Could Tim Tebow end up in the CFL?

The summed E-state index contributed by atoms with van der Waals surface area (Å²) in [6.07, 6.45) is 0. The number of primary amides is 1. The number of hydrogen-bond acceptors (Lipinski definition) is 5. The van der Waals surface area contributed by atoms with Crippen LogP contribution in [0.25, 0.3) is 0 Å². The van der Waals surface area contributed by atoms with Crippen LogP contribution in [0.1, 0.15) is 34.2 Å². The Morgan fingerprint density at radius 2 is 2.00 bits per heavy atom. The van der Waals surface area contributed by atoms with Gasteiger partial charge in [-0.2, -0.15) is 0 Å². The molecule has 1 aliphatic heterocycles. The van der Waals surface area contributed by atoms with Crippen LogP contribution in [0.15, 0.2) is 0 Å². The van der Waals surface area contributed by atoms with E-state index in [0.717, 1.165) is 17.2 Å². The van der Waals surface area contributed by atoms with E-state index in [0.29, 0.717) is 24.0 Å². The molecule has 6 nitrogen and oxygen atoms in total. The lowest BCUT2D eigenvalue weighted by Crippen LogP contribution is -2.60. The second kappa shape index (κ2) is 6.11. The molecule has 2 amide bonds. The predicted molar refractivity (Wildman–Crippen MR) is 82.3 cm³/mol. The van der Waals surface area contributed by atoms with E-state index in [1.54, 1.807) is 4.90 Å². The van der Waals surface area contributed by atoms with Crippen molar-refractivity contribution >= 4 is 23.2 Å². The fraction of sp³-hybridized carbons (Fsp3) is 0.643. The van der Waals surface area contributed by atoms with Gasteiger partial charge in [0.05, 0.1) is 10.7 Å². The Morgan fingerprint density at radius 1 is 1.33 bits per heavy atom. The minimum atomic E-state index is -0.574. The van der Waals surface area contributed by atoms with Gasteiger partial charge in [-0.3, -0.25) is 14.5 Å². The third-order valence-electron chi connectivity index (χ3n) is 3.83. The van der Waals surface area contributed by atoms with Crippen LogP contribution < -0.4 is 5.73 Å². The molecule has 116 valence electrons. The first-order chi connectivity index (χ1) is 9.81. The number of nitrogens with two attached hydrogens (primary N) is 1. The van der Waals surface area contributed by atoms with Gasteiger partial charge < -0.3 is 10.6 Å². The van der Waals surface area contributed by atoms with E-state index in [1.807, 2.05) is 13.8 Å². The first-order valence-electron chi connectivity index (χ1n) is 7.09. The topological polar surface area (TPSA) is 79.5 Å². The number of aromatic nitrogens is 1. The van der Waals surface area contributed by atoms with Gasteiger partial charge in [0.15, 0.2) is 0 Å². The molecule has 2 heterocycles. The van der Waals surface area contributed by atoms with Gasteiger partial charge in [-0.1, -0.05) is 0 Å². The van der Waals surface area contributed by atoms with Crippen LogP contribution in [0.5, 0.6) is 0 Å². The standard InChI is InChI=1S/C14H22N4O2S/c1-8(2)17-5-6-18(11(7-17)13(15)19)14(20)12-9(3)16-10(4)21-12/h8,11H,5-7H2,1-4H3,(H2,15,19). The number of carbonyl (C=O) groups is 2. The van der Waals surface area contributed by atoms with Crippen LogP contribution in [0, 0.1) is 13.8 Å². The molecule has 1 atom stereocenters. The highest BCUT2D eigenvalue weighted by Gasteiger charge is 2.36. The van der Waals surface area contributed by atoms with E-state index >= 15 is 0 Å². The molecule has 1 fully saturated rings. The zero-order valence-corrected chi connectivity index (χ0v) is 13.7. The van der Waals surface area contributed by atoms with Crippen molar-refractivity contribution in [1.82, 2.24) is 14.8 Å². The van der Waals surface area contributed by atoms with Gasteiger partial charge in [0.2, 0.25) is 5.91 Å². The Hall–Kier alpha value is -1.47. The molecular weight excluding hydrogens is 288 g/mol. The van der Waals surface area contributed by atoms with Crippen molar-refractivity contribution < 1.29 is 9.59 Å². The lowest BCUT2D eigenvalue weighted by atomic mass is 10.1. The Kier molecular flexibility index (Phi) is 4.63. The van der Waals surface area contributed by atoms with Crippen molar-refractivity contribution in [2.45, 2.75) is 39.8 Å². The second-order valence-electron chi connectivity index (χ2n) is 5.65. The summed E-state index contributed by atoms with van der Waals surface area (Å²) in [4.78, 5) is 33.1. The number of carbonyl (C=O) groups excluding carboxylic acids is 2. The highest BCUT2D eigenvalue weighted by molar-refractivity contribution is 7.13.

<p> Every so often Montreal Alouettes general manager Jim Popp checks in with Tim Tebow’s agent in hopes of bringing the former University of Florida star north of the border.</p> <p> “We would love to see him,” Popp told NFP.</p> <p> Perhaps that’s not just wishful thinking by Popp, who has spoken with Tebow’s father, Bob, but never with the quarterback himself.</p> <p> After all, his Canadian Football League team holds Tebow’s playing rights.</p> <p> <strong>The CFL negotiation list</strong></p> <p> The CFL has a draft, but it is only for Canadian citizens. Free agents can be placed on a negotiation list of 35 players. It is a first-come, first-serve, private list only known to CFL teams and the league office.</p> <p> The Alouettes could leave Tebow on that indefinitely. But if he wants to sign, Montreal, according to league rules, has to offer a contract within 10 days or take him off the list.</p> <p> CFL teams can take a player off at any time but cannot tamper with someone else’s list. Hypothetically, they could even put high school players on that list, though they cannot negotiate with them or college players until they have declared for the draft or already have spent four years in college.</p> <p class="co_image co_image_right inline_right"> <img alt="Tim Tebow" src="" /><span>ICON</span>Tebow's stint with the New York Jets included just eight pass attempts over 12 games.</p> <p> The latter was the case with Russell Wilson, who spent four years at North Carolina State (including one red-shirt season). Marc Trestman, the offensive coordinator at N.C. State before leaving to coach the Alouettes prior to Wilson’s arrival, helped recruit the quarterback to the Wolfpack.</p> <p> Because some deemed Wilson too short to play in the NFL, there was talk that he might join the Alouettes, who are always watchful for players overlooked by the NFL.</p> <p> “This is what we have to do in our league,” Popp said. “You’ve got to project pro players and how they fit into a system.”</p> <p> Wilson, of course, opted to transfer to Wisconsin, had an outstanding year and ultimately led the Seahawks to a Super Bowl victory.</p> <p> Other noteworthy players who were once on the Alouettes’ negotiation list include Clay Matthews (a former USC walk-on once considered too slight) and Colin Kaepernick (once considered a product of a gimmicky system at Nevada).</p> <p> Michael Sam is on the Alouettes’ negotiation list in case the pass rusher does not make it in the NFL.</p> <p> Tebow, like Wilson, has a connection to the Alouettes through Trestman. Before entering the NFL, Tebow received tutoring from the quarterback guru, then-Alouettes head coach and current Chicago Bears head coach.</p> <p> <strong>A welcome opportunity</strong></p> <p> If the CFL acquiring a former first-round pick and Heisman Trophy winner like Tebow still sounds preposterous, <a href="" target="_self">consider the Alouettes signed Chad Johnson</a>, a six-time Pro Bowler with the Bengals, and the wide receiver plays for them this season.</p> <p> Johnson catches passes from Troy Smith, the Ohio State quarterback who won the Heisman Trophy in 2006, the year before Tebow captured the award.</p> <p> Smith was part of the plan to fill a void left by Anthony Calvillo, who threw for 79,816 yards — more than any other quarterback in pro football history — before retiring in January, five months after suffering a concussion.</p> <p> “If there was ever a time when (Tebow) wanted a great shot,” Popp said, “now is the time.”</p> <p> One obvious drawback, though, is that Tebow likely would have to take a pay cut from what he could potentially earn doing lucrative speaking engagements.</p> <p> The CFL has a $5 million salary cap in 2014, and the average salary is about $89,285.</p> <p> Tebow, who has joined the SEC Network as an analyst, has said that he will continue pursuing an NFL playing career.</p> <p> “I’m training every day and feel like I’m the best that I’ve ever been,” Tebow told <em><strong>The Tennessean</strong></em> last month. “I still love it, love playing, talking about it and I’m just excited about whatever the future holds. Who knows what could happen?”</p> <p> The Patriots cut Tebow during the 2013 preseason. He spent the 2010 and 2011 seasons with the Broncos and 2012 with the Jets. Though his Broncos tenure included inconsistent play and wobbly passes, he led Denver to an AFC West title in 2011. Despite completing just 46.5 percent of his passes, Tebow used the read-option to pilot Denver during his 7-4 regular season record and won a playoff game on an 80-yard TD pass.</p> <p> “He may not be conventional,” Popp said. “We know the character. We know he’s been a champion. We know he’s a winner.”</p> <p> Even if the two-time BCS national champion decides to play in the CFL, some believe he would not be a good fit. The inclement weather represents a challenge for the passer &mdash; as does the wide field. Twelve yards wider than the NFL’s, it places an emphasis on passing accuracy, which has been Tebow’s greatest flaw.</p> <p> Will Tebow ever take snaps on that wide field for the Alouettes?</p> <p> “I don’t really for sure know,” Popp said. “His agent’s always given us the same answer: ‘He’s still trying to get back in the NFL, and that’s what he’s concentrating on.’”</p> <p> <strong>Follow Jeff on Twitter:</strong> @<a href="" target="_blank">JFedotin</a></p> <p> <em><strong>Jeff Fedotin has written for, Pro Football Weekly, ESPN The Magazine, the Lawrence (Kan.) Journal-World and After graduating from Northwestern University, he interned for the Buffalo Bills. During his football playing days at Pembroke Hill (Mo.) School, Fedotin was known for his bad knees and even worse blocking. </strong></em></p>